FFSL recognizes the importance of the Green and Colorado River ecosystems and their natural, cultural, recreational, agricultural, and aesthetic amenities, including those resource values and uses that extend beyond the river banks and that affect or are affected by actions on sovereign lands. Accordingly, FFSL considered it imperative that management of the rivers include coordination and cooperation in planning and actions with other agencies that have jurisdictional and management responsibility over river resources.


Deep Connections

SWCA’s desire to contribute to the success of the Green and Colorado Rivers CMPs runs deep. The roots of SWCA were nurtured on the Colorado River. In so many ways, the foundation of our company culture and guiding principles—sound science, talented people, integrity—originate from the experiences founder Steven Carothers and former Chief Executive Officer John Thomas acquired while plying their trades decades ago, Steve as a leading scientist working on the Glen Canyon Dam environmental impact statement and John as a Westwater Canyon river ranger.

Many of SWCA’s Salt Lake City–based staff also have strong personal connections with these majestic rivers. We have boated Desolation and Cataract Canyons, we have wandered in and out of the nooks and crannies of Lake Powell, and we have grown up on the beaches and boat ramps that line the banks of both rivers. We understand their vital importance to local communities from Jensen, located near the spot where the Green River enters Utah, to world-famous Moab, through which the Colorado flows on its way to Arizona and beyond.


First of Their Kind

Song sparrow (Melospiza melodia)The Green and Colorado Rivers CMPs represent a few firsts, both regionally and nationally. Their development has increased the Utah public’s awareness of FFSL’s jurisdiction and management authority and, because many of the plans’ goals and objectives are geared toward cooperative efforts, they have improved coordination among the many agencies responsible for the rivers and their resources. The plans—especially the Colorado River CMP—are significant nationally because the Colorado River system supplies water for agriculture, industry, and municipalities throughout the Western United States. The Colorado River generates hydropower; supports a diversity of fish, wildlife, and other habitats; and offers recreation for locals and tourists from around the world. Because it is one of the most legislated, debated, and litigated rivers in the world, cooperative and coordinated management along the entire water course, including Utah, is essential for maintaining its health.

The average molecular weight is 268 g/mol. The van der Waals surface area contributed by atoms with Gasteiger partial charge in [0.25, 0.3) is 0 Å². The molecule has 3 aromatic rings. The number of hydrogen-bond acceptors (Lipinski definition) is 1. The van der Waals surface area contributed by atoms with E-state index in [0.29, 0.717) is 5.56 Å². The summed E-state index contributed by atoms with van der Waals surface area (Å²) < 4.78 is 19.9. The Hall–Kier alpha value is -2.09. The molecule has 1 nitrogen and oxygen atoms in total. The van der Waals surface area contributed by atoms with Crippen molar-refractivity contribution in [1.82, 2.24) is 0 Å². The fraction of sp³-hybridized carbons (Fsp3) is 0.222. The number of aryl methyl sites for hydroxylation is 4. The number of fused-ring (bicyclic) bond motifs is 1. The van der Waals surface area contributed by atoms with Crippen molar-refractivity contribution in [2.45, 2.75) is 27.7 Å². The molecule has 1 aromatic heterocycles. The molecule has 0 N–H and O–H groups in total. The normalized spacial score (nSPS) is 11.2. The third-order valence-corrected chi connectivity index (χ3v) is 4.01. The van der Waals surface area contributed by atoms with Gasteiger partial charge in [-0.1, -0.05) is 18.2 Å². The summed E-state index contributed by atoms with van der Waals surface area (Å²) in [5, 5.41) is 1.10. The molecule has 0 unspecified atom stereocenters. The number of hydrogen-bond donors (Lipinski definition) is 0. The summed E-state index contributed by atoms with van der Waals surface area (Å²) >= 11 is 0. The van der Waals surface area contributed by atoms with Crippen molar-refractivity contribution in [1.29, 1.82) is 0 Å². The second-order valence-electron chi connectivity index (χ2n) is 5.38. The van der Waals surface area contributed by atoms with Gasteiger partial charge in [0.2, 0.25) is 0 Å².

Main Stem

The CMPs present existing information, current scientific studies, available land use data, and management goals and objectives in reader-friendly text and illustrations. FFSL classifies sovereign lands based on use classes provided in Utah Administrative Code R652-70-200. SWCA worked closely with FFSL to review each river and assign use classes to help guide decision-making. Use class maps can be viewed in more detail in a GIS data viewer. A proposed action matrix shows common activities that require FFSL authorization and in which use class those activities are allowable, potentially allowable, or not allowable.


The complete CMP package includes interactive Esri Story Maps and an innovative GIS data viewer for the public. Many of today’s readers prefer not to page through a plan, even one with navigation links. These readers can see and explore each river via an interactive Esri Story Map organized with tabs that align with the CMPs’ content, sidebars with text and graphics depicting resource information and management goals and objectives, and related data layers. Users can turn certain data layers on and off and see the resources that matter to them. A municipality, for example, can combine authorization locations with river use classes to plan a utility crossing. Boaters can layer access locations and navigational hazards to prepare for a float trip. Researchers can select wildlife and habitat layers to understand the river’s ecology. Explore the Green River Story Map and Colorado River Story Map here.

Looking Downriver

The CMPs are essential resources for FFSL and river stakeholders in daily operations, decision-making, and future planning. Each CMP provides a one-stop shop for accessing current resource information, viewing river classifications and allowable uses, referencing management goals and objectives, and reviewing best management practices. In addition, the CMPs provide a clear picture of FFSL’s jurisdiction and authority and how the agency’s role relates to the roles of other agencies managing the river.